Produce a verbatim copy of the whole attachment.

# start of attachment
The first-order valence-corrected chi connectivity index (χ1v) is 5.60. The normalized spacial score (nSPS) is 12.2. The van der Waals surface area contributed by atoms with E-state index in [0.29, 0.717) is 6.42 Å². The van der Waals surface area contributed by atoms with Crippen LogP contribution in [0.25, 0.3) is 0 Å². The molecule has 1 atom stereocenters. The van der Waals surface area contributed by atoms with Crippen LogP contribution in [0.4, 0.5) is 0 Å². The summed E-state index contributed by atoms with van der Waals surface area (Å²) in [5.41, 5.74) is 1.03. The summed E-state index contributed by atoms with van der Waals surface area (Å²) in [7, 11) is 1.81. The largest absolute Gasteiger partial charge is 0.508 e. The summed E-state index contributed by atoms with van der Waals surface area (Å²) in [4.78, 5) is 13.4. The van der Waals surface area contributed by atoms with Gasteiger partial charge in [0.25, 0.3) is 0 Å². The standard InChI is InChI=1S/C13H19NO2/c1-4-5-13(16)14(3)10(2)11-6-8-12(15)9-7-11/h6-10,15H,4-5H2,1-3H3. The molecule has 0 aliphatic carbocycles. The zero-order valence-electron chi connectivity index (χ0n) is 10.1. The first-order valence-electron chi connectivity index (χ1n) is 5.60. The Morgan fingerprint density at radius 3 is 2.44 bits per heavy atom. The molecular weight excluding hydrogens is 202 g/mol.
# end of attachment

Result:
The first-order valence-corrected chi connectivity index (χ1v) is 5.60. The normalized spacial score (nSPS) is 12.2. The van der Waals surface area contributed by atoms with E-state index in [0.29, 0.717) is 6.42 Å². The van der Waals surface area contributed by atoms with Crippen LogP contribution in [0.25, 0.3) is 0 Å². The molecule has 1 atom stereocenters. The van der Waals surface area contributed by atoms with Crippen LogP contribution in [0.4, 0.5) is 0 Å². The summed E-state index contributed by atoms with van der Waals surface area (Å²) in [5.41, 5.74) is 1.03. The summed E-state index contributed by atoms with van der Waals surface area (Å²) in [7, 11) is 1.81. The largest absolute Gasteiger partial charge is 0.508 e. The summed E-state index contributed by atoms with van der Waals surface area (Å²) in [4.78, 5) is 13.4. The van der Waals surface area contributed by atoms with Gasteiger partial charge in [0.25, 0.3) is 0 Å². The standard InChI is InChI=1S/C13H19NO2/c1-4-5-13(16)14(3)10(2)11-6-8-12(15)9-7-11/h6-10,15H,4-5H2,1-3H3. The molecule has 0 aliphatic carbocycles. The zero-order valence-electron chi connectivity index (χ0n) is 10.1. The first-order valence-electron chi connectivity index (χ1n) is 5.60. The Morgan fingerprint density at radius 3 is 2.44 bits per heavy atom. The molecular weight excluding hydrogens is 202 g/mol.